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Apple Inc. (AAPL)’s Case Could Be Widely Misunderstood

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In the past several months, write-ups on Apple Inc. (NASDAQ:AAPL) have been parsed over more intensely than some of our politicians’ speeches. This increased interest comes amid a widespread bearish outlook on the iPhone maker. The Silicon Valley gem, which was recently embroiled in a battle with authorities over tax payments, is currently caught in the thick of negative reports. In my opinion, the negative outlook is largely justified. Nonetheless, I just can’t shake off the feeling that perhaps Apple Inc. (NASDAQ:AAPL)’s case is widely misunderstood. There is a possibility that most of the analysts are myopic and that Apple is still on the rails as far as its end game is concerned.

Apple Inc. (NASDAQ:AAPL)

Apple knows that smartphones will be a key technological pillar for a long time

Unlike most handset makers, Apple Inc. (NASDAQ:AAPL) saw the long-term future of smartphones and mobile devices. Smartphones and tablets will soon become a central pillar in technology, and before another wildly inventive breakthrough comes they will define almost everything we do.

Research In Motion Ltd (NASDAQ:BBRY)’s senior vice president of software, Sebastien Marineau-Mes, has rooted for the idea that cars will soon double as smartphones. Blackberry’s subsidiary QNX –where Mes comes from– is an active player in advancing infotainment operating systems for automobiles, commanding 60% of the market. Mes is therefore someone who would know what he’s talking about. He contends that a good number of vehicles will have built-in modems by 2017, suggesting that cars will soon feature smartphone capabilities.

Another key sign that smartphones are becoming increasingly essential was the huge number of smartphone sales that occurred at the onset of the year. For the first time ever, smartphone sales outstripped feature phone sales, constituting 51.6% of all mobile phone sales in the first three months of 2013. Furthermore, this trend is expected to hold moving forward. I personally believe that feature phones will soon go the way of the dodo, even in growth markets in Asia, Africa and Latin America.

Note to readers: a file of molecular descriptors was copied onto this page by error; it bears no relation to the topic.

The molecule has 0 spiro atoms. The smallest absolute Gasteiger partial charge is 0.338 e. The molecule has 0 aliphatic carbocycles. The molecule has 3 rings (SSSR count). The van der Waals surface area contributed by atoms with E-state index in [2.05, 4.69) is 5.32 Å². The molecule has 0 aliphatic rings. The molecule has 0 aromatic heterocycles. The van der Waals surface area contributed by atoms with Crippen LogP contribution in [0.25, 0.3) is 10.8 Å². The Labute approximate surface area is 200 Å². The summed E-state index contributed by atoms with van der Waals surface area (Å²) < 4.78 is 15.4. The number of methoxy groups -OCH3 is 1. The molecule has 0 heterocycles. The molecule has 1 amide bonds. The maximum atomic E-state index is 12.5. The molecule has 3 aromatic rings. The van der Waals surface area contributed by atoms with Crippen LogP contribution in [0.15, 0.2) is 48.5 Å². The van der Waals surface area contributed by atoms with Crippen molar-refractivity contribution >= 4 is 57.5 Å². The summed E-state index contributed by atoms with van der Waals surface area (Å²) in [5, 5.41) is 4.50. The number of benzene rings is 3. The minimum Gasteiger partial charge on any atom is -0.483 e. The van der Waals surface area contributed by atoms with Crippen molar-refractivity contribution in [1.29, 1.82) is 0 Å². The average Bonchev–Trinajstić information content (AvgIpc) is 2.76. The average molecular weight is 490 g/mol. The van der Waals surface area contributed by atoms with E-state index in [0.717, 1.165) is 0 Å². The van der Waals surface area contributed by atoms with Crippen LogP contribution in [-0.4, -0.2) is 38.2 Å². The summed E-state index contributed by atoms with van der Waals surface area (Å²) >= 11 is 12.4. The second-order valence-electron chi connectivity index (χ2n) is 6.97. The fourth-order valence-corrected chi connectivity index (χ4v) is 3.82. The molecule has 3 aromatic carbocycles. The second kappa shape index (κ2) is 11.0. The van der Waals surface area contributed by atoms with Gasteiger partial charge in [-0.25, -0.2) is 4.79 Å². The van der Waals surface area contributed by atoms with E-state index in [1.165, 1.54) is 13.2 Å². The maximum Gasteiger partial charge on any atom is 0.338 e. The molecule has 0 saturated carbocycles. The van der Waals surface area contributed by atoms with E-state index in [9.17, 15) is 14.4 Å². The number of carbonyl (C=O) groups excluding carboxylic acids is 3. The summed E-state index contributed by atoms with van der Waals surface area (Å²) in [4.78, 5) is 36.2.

Apple doesn’t want the whole pie, just the sweetest parts

In my opinion, one great misconception is the idea that Apple Inc. (NASDAQ:AAPL) is losing solely based on a thinning market share. That was bound to happen, and the company’s top executives were well prepared for it. Apple didn’t want the bulk of the market as many people would want to imagine–it just wanted the segments of the market that reward handsomely. This explains why it has been adamant on reducing its price points.

Once the smartphone market becomes fully defined, Apple Inc. (NASDAQ:AAPL)’s role will become clear. The handset maker wants to become the Porsche or Bugatti of the smartphone and tablet market. For Apple, the most important thing is maintaining the “cool” factor and presenting a premium brand to consumers. Although this approach has been met by heavy criticism, there is no denying that it’s ingenious. For every sale that Apple Inc. (NASDAQ:AAPL) makes, it will offset, say, ten sales that other mid-range handset makers make. Once everyone on the planet owns a smartphone and usage extends far beyond calls and Internet, there will be a surging need to associate with the best brands; brands that differ from the norm.

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